In times of economic stress and deficits in excess fo 40% of tax revenue, and potential budget cuts, these ‘invisible tax’ type settlement offers will always be given a serious look. No different than cops who seize your house and cash it in to their budget over a 1 ounce pot bust. Money trumps righteous law enforcement.

  46. advocatusdiaboli says:

    Further evidence of my point: General Motors. GM received a huge bailout and what did they do with it? They invested it overseas not here. They now employ nearly as many Chinese workers as Americans workers (~46k Chinese and ~58k Americans) and sell more cars in China than in the US. Sow American taxpayers get the bill and GM will likely not repatriate most of the profits. And yet there was Obama praising the over-priced Volt that tax payers will have to subsidize 25% of as a great comeback. He knows the truth–he has to know–but he’ll never tell it. We all jsut smile and pretend. But reality is out there and it will bite and bites back hard. And soon.

    ~~~

    BR: They were forced into bankruptcy — how does that not warrant mention ?

  47. gordo365 says:

    DH – you know wall street would never let a CEO go down. Take the bet!

  48. wngoju says:

    BR, what a very hopeful post. Could it be? wahoo (lower case…)

  49. ps_fedex says:

    I’m still reeling from the slam dunk case and the badass lawyer. I better get my expectations low on this.

    ~~~

    BR: And who turned out to be correct on that one . . . ?

  50. flipspiceland says:

    And Joe Cassano flies away, as free as a vulture.\

    The biggest fish in the ocean, and he gets a pass.

  51. dsawy says:

    Just out of curiosity, what is the statute of limitations on any charges that might be supported by the evidence you’re talking about?

    ie, will it take the government so long to collect evidence that the C-level execs get away?

    I seem to recall that SarbOx has a limitation of two years after the facts are discovered or five years after the securities fraud is committed. Seems to me that we’re quickly running out of time here for charges under SarbOx…

  52. krsone says:

    It has been theorized that many CEO’s are clinical psychopaths, lacking conscience or empathy. A fascinating read on how to root them out of the corporate structure can be read here in an interview with Dr. Robert Hare, the leading expert in psychopathy.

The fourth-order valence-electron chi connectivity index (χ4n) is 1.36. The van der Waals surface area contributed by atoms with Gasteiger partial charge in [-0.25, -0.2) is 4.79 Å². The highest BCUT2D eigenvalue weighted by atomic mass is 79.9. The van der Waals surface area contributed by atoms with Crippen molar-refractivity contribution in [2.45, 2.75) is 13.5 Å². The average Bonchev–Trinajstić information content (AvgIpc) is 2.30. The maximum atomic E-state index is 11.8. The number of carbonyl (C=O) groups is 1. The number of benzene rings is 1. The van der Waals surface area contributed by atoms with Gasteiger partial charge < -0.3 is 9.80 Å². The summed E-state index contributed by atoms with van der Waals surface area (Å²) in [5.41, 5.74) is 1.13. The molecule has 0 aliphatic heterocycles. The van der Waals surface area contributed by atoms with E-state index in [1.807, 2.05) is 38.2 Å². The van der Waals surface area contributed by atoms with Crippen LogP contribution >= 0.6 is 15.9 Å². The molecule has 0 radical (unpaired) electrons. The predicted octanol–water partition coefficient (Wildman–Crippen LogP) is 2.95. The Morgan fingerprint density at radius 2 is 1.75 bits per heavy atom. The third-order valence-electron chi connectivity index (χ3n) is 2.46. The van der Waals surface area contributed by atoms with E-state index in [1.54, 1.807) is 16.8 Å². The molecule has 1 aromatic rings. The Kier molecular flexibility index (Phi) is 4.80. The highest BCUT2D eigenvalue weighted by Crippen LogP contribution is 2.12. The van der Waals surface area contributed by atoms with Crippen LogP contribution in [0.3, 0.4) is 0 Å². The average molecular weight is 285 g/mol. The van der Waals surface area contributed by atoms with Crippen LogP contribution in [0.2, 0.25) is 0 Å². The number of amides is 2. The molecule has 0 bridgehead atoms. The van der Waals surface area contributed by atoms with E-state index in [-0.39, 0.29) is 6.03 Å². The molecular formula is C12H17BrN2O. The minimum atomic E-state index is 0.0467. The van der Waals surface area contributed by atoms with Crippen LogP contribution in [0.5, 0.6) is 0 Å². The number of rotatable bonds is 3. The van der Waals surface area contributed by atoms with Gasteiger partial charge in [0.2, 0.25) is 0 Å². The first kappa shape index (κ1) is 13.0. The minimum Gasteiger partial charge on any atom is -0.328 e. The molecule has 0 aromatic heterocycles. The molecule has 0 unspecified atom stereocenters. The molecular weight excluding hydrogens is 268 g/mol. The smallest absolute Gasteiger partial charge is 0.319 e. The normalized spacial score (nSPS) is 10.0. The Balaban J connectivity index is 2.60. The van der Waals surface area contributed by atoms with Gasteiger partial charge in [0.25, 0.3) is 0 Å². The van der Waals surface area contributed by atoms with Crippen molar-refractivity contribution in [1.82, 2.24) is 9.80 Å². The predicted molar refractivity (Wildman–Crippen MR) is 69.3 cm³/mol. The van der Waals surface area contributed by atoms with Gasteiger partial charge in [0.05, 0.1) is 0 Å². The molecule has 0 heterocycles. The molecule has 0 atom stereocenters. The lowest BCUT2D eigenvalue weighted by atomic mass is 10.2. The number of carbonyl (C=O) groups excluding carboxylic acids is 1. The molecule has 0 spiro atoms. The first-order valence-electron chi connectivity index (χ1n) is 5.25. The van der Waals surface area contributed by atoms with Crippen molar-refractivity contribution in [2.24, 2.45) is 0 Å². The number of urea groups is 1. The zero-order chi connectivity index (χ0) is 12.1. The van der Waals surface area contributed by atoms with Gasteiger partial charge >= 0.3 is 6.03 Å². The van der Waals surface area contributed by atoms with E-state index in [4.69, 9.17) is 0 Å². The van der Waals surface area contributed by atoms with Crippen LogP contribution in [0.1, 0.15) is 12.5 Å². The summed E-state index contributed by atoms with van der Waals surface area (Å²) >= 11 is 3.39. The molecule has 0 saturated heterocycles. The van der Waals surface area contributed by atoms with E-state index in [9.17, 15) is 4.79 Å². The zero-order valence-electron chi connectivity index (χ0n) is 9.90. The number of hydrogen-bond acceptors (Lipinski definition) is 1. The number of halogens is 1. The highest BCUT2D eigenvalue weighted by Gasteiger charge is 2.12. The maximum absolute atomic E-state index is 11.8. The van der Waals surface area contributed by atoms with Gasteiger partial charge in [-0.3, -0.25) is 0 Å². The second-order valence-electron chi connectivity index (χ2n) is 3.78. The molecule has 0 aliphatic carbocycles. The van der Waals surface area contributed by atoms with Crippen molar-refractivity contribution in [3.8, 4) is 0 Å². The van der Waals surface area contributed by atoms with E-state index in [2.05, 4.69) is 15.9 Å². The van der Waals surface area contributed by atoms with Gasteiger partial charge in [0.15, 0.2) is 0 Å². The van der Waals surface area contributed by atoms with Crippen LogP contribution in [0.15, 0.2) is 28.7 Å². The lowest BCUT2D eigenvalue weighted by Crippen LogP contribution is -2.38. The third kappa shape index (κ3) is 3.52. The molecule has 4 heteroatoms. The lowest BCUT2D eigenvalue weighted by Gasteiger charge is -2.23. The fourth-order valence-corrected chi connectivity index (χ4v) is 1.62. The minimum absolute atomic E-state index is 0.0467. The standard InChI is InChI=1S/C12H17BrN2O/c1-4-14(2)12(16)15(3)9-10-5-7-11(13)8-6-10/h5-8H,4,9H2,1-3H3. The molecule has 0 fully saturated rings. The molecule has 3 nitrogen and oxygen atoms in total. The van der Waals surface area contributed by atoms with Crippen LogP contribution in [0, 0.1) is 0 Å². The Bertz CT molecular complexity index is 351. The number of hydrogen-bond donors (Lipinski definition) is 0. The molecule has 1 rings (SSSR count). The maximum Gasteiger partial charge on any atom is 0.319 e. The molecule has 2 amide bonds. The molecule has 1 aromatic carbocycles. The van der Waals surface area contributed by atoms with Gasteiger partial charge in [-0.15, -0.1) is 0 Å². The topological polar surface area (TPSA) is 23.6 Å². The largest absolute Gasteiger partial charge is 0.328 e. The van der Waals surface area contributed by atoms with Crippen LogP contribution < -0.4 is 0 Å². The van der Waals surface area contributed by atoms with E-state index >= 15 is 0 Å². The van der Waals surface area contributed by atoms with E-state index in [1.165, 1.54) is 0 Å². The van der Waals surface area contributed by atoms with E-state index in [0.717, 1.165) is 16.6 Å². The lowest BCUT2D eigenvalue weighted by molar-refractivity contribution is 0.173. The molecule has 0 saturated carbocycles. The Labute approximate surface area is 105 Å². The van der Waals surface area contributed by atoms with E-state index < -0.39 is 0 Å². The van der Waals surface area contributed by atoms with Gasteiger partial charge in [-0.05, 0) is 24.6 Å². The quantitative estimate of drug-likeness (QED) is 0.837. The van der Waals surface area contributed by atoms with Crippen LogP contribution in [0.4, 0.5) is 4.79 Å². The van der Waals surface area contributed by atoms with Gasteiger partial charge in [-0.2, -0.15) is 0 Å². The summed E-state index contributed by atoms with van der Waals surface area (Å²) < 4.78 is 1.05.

http://www.fraud-magazine.com/article.aspx?id=404

  53. ACS says:

    Flipspiceland

    Not just free as a vulture, but also rich as Croesus.

  54. Stevie says:

    Hey Ritholtz! Isn’t there a wordpress plug in you can install that filters out douchbaggery?

    get that on the TTD tech list right away

  55. AHodge says:

    ACS and Flip
    agree with all
    of course AIG Cassano a posterboy
    but the inquiry commission didnt lay a glove on him, tho some wanted.
    he just lied and denied said it was liquidity
    said if he was left in charge it would have all sorted out.

    AIG all about CDS accounting. Think prosecuters go there when right now BOTH BUYER and SELLER of a CDS claim it as an “asset” or asset enhancement?

  56. I’m still amazed Dick Fuld hasn’t been brought up on perjury charges after lying under oath before Congress ON CAMERA. Unreal.

    http://blogs.reuters.com/felix-salmon/2010/04/29/fulds-perjury/

    Here’s hoping you’re right, Barry.

  57. Shadowfax says:

    The much maligned Sarbanes-Oxley Act makes these prosecutions much more likely. Under Sarbox, every quarter, CEO’s and CFO must attest that the financial statements are accurate. Since each of the top 5 investment banks (Goldman, Lehman, Merill, Bear, Morgan-Stanley) all said their financial statements were accurate, then reported massive sudden losses in one or more quarters that followed (or collapsed/required Fed lifeline) there is probably some illegality out there, but it will be tough to prove they acted knowingly. The tried and true method (go after the low-level guys first and let them turn on their bosses) will help here. Michael Lewis’ book shows pretty clearly folks in the trenches new bad things were happening in 2005-2006, long before the massive write-downs of 2007 and 2008.